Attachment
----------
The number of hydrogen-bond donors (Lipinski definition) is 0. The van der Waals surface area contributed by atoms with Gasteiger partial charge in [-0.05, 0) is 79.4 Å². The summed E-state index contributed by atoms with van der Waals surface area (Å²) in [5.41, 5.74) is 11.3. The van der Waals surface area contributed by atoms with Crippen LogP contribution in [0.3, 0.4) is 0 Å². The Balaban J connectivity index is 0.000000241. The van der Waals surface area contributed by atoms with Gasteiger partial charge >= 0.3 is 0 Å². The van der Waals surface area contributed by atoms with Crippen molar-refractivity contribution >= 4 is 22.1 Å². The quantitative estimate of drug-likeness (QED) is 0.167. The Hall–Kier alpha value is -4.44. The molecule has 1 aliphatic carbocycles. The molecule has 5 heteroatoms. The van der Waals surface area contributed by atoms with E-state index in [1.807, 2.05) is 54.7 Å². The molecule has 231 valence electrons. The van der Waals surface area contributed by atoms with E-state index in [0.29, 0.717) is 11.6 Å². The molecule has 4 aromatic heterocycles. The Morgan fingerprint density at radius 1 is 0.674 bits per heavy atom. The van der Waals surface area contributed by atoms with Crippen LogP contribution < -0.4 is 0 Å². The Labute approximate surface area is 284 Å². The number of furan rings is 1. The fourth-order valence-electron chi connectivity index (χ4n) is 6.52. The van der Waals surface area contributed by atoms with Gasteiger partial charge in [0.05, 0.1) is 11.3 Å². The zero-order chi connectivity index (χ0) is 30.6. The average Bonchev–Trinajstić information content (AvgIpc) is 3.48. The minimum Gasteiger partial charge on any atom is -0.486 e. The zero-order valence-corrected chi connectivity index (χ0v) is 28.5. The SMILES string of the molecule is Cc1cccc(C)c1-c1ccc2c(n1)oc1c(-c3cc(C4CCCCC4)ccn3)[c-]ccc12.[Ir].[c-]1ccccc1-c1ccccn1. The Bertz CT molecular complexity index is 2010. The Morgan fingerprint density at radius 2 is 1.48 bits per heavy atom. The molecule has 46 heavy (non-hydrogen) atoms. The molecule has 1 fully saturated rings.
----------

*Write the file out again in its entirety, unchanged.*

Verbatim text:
The number of hydrogen-bond donors (Lipinski definition) is 0. The van der Waals surface area contributed by atoms with Gasteiger partial charge in [-0.05, 0) is 79.4 Å². The summed E-state index contributed by atoms with van der Waals surface area (Å²) in [5.41, 5.74) is 11.3. The van der Waals surface area contributed by atoms with Crippen LogP contribution in [0.3, 0.4) is 0 Å². The Balaban J connectivity index is 0.000000241. The van der Waals surface area contributed by atoms with Gasteiger partial charge >= 0.3 is 0 Å². The van der Waals surface area contributed by atoms with Crippen molar-refractivity contribution >= 4 is 22.1 Å². The quantitative estimate of drug-likeness (QED) is 0.167. The Hall–Kier alpha value is -4.44. The molecule has 1 aliphatic carbocycles. The molecule has 5 heteroatoms. The van der Waals surface area contributed by atoms with E-state index in [1.807, 2.05) is 54.7 Å². The molecule has 231 valence electrons. The van der Waals surface area contributed by atoms with E-state index in [0.29, 0.717) is 11.6 Å². The molecule has 4 aromatic heterocycles. The Morgan fingerprint density at radius 1 is 0.674 bits per heavy atom. The van der Waals surface area contributed by atoms with Crippen LogP contribution < -0.4 is 0 Å². The Labute approximate surface area is 284 Å². The number of furan rings is 1. The fourth-order valence-electron chi connectivity index (χ4n) is 6.52. The van der Waals surface area contributed by atoms with Gasteiger partial charge in [0.05, 0.1) is 11.3 Å². The zero-order chi connectivity index (χ0) is 30.6. The average Bonchev–Trinajstić information content (AvgIpc) is 3.48. The minimum Gasteiger partial charge on any atom is -0.486 e. The zero-order valence-corrected chi connectivity index (χ0v) is 28.5. The SMILES string of the molecule is Cc1cccc(C)c1-c1ccc2c(n1)oc1c(-c3cc(C4CCCCC4)ccn3)[c-]ccc12.[Ir].[c-]1ccccc1-c1ccccn1. The Bertz CT molecular complexity index is 2010. The Morgan fingerprint density at radius 2 is 1.48 bits per heavy atom. The molecule has 46 heavy (non-hydrogen) atoms. The molecule has 1 fully saturated rings.